Ronnie Van Zant, Inc. v. Cleopatra Records, Inc.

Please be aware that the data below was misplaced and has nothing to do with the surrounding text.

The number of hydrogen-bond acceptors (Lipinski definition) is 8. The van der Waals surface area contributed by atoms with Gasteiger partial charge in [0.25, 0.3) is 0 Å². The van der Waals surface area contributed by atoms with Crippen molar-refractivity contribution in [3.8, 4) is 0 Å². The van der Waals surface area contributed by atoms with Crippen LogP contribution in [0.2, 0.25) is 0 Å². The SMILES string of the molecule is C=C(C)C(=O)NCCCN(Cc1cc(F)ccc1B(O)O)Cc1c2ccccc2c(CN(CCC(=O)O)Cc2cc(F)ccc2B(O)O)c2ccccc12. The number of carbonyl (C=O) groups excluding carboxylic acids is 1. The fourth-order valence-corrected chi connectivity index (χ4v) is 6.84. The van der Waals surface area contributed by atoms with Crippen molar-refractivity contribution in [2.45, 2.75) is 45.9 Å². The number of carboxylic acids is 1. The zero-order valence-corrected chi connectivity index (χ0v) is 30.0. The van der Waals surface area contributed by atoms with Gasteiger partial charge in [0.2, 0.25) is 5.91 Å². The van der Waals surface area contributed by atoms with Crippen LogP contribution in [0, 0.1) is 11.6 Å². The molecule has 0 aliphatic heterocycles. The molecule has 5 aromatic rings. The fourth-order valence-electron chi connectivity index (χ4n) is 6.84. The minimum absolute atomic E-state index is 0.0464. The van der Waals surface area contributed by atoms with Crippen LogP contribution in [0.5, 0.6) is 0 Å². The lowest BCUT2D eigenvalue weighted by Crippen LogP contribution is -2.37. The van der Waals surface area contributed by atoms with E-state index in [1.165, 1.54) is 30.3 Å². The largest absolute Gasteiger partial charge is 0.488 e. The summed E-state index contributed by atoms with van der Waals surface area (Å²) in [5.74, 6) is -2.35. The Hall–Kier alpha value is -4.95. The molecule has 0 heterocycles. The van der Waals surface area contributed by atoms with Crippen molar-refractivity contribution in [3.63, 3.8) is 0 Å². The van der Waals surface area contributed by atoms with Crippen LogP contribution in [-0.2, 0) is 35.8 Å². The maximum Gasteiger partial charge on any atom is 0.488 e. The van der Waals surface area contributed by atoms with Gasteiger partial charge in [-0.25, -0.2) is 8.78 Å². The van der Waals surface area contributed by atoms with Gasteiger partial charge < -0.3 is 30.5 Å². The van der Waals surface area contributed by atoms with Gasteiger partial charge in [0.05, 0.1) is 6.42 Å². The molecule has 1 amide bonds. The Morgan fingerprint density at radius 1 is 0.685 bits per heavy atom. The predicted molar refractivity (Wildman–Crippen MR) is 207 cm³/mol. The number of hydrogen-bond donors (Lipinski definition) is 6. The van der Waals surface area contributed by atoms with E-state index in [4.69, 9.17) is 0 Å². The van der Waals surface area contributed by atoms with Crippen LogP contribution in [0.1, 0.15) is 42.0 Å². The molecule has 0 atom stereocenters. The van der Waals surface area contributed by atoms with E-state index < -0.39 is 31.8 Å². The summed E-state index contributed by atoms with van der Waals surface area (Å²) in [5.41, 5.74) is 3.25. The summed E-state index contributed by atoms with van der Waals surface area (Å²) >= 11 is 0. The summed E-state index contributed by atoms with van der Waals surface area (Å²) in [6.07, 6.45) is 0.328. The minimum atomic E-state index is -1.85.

A 1988 consent order settled a suit brought by plaintiff against past and then present members of the rock band known as Lynyrd Skynyrd, seeking to clarify each party's rights with respect to the use of the name "Lynyrd Skynyrd" and their rights to make films about the band and their own lives. In this case, the Second Circuit vacated the district court's judgment and vacated its permanent injunction prohibiting distribution of a film about the band and other related activities, holding that the terms of the consent order were inconsistent, or at lease insufficiently precise, to support an injunction. The court reasoned that, even though the injunction has allegedly been imposed as a result of private contract rather than government censorship, it nonetheless restrained the viewing of an expressive work prior to its public availability, and courts should always be hesitant to approve such an injunction. The court held that the injunction restricted the actions of an entity that was not a party to the contract that was alleged to be the source of the restriction; Cleopatra in this case. Furthermore, the film told a story about the history of the band, as well as the experience of Artimus Pyle with the band. The court held that provisions of a consent decree that both prohibit a movie about such a history and also permit a movie about such an experience were sufficiently inconsistent, or at least insufficiently specific, to support an injunction. View "Ronnie Van Zant, Inc. v. Cleopatra Records, Inc." on Justia Law